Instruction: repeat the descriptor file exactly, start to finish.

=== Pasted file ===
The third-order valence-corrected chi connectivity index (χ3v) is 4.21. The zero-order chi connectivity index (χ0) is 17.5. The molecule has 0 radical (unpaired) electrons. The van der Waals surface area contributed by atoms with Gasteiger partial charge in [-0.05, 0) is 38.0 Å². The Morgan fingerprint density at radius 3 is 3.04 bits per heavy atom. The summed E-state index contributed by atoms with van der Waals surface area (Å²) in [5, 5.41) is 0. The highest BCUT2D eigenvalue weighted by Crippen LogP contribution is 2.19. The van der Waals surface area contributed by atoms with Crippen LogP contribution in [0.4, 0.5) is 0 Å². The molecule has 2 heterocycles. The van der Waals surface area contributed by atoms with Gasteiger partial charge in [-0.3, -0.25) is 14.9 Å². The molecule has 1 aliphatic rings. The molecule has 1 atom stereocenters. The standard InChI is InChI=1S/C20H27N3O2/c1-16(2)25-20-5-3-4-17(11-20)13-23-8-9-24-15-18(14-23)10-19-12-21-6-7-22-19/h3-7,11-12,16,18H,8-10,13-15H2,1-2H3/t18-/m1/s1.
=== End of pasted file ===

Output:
The third-order valence-corrected chi connectivity index (χ3v) is 4.21. The zero-order chi connectivity index (χ0) is 17.5. The molecule has 0 radical (unpaired) electrons. The van der Waals surface area contributed by atoms with Gasteiger partial charge in [-0.05, 0) is 38.0 Å². The Morgan fingerprint density at radius 3 is 3.04 bits per heavy atom. The summed E-state index contributed by atoms with van der Waals surface area (Å²) in [5, 5.41) is 0. The highest BCUT2D eigenvalue weighted by Crippen LogP contribution is 2.19. The van der Waals surface area contributed by atoms with Crippen LogP contribution in [0.4, 0.5) is 0 Å². The molecule has 2 heterocycles. The van der Waals surface area contributed by atoms with Gasteiger partial charge in [-0.3, -0.25) is 14.9 Å². The molecule has 1 aliphatic rings. The molecule has 1 atom stereocenters. The standard InChI is InChI=1S/C20H27N3O2/c1-16(2)25-20-5-3-4-17(11-20)13-23-8-9-24-15-18(14-23)10-19-12-21-6-7-22-19/h3-7,11-12,16,18H,8-10,13-15H2,1-2H3/t18-/m1/s1.